Quad leaders meet in Japan to discuss China, Russia tensions

The leaders of the United States, Japan, Australia and India are meeting in the Japanese capital, Tokyo, for a second in-person summit of the Indo-Pacific Quad grouping.

At Tuesday’s meeting, the leaders of the informal alliance, which was set up to counter China’s influence, are discussing climate change, technology, maritime surveillance, as well as the fallout from Russia’s invasion of Ukraine – an issue that has risked division among the group.


India, which has close ties with Russia, is yet to condemn Moscow’s war.

US President Joe Biden, in his opening remarks, said the Quad’s goals of securing a “free and open” Indo-Pacific has only been heightened by the Russia-Ukraine conflict.

“We are navigating a dark hour in our shared history,” he said. “The Russian brutal and unprovoked war against Ukraine has triggered a humanitarian catastrophe … This is more than just a European issue. It’s a global issue.”

A White House official, speaking to reporters ahead of the event, said the US president was aware that countries have their own histories, interests and outlooks and “the idea is to build on the commonalities”.


However, the official added that there was broad understanding among the leaders that what was happening in Ukraine was “a serious threat to the international order”.

Biden is set to hold a bilateral meeting with Prime Minister Narendra Modi following the Quad summit.

Afterwards, he will also hold separate talks with Australian Prime Minister Anthony Albanese, who took up his post on Monday after his party won a general election last weekend.

Albanese told the Quad summit that his goals aligned with the priorities of the ad hoc group and pledged to stand together for a “free and open Indo-Pacific”.


The Quad was first set up in the wake of the Indian Ocean Tsunami of 2004 to coordinate humanitarian assistance and has now evolved into what the US calls a “leading regional partnership” to advance the vision of a “free and open Indo-Pacific”.

The group has held military exercises and has established six leader-level working groups on the COVID-19 pandemic, climate change, technology, cybersecurity, space and infrastructure.


At Tuesday’s summit, the leaders are expected to launch a new maritime surveillance initiative to track illegal fishing in the Indo-Pacific, according to the White House.


The Indo-Pacific Partnership for Maritime Domain Awareness (IPMDA) will provide countries in the Pacific, Southeast Asia and the Indian Ocean with the “tools to better maintain sovereignty, better combat illegal fishing and better be able to do rescue at sea and other humanitarian activities,” the US official said.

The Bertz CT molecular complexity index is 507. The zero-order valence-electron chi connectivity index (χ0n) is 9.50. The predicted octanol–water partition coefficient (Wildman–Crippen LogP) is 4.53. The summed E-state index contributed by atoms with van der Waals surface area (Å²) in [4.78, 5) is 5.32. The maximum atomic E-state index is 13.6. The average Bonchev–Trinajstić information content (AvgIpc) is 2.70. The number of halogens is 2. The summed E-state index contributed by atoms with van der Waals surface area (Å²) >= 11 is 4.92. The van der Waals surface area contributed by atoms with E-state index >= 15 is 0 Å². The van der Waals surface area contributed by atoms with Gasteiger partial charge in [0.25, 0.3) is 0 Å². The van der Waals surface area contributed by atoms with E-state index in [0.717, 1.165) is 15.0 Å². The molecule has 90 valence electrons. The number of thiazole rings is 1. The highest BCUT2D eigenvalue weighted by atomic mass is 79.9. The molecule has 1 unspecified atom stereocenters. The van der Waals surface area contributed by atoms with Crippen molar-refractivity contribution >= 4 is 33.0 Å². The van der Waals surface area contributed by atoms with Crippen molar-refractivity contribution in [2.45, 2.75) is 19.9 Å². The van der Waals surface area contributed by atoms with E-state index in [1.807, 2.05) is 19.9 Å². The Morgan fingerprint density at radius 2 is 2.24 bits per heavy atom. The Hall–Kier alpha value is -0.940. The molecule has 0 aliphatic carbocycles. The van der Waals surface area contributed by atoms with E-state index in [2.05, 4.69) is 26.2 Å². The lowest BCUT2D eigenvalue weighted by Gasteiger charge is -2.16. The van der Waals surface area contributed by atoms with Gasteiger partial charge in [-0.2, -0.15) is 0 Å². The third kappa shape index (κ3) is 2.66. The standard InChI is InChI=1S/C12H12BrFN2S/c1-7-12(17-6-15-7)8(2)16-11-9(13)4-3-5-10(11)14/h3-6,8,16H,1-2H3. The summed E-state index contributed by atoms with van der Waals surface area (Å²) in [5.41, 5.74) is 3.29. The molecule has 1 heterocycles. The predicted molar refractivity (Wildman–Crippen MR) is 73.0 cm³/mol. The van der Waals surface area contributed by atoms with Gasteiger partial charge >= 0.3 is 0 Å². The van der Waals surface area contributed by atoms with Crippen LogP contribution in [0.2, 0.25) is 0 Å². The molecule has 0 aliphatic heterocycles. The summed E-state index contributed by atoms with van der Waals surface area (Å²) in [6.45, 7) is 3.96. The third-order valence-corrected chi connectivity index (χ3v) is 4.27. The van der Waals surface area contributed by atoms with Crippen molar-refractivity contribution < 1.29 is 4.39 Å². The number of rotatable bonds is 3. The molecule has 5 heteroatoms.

The leaders will also launch the Quad Fellowship, which will sponsor 100 American, Australian, Indian and Japanese students to study in the US each year for graduate degrees in the fields of science, technology, engineering and mathematics.

The Quad summit is taking place during the last leg of Biden’s five-day trip to Asia, which included meetings with Japanese Prime Minister Fumio Kishida in Tokyo on Monday and with South Korean President Yoon Suk-yeol in Seoul on Saturday.

Biden and Kishida committed to work closely together to address North Korea’s nuclear and ballistic missile programmes and what they called China’s “increasingly coercive behaviour that runs counter to international law”.

The US leader also told reporters that his country would intervene militarily to defend Taiwan in the event of a Chinese attack on the self-governed island. The remarks appeared to signal a shift away from Washington’s decades-long policy of “strategic ambiguity” on Taiwan’s defence. But an unnamed White House official later said there was no change in the US approach towards Taiwan.


China, which claims Taiwan as its own, slammed Biden’s comments, saying the US president was “playing with fire”. Beijing has previously also condemned the Quad as an “Asian NATO” set up to contain its global rise.

Separately, Biden also launched in Tokyo on Monday the Indo-Pacific Economic Framework for Prosperity (IPEF), an economic plan that seeks to set standards on labour, supply chains, clean energy and anti-corruption.

The framework, launched in partnership with 12 other countries including India, represents a US attempt to boost economic ties with nations in the Indo Pacific after former President Donald Trump abruptly withdrew from a multi-national trans-Pacific trade agreement.

Meanwhile in Seoul, Biden and Yoon pledged to consider expanding their joint military drills in the face of North Korea’s growing nuclear and missile programmes.



SOURCE: AL JAZEERA

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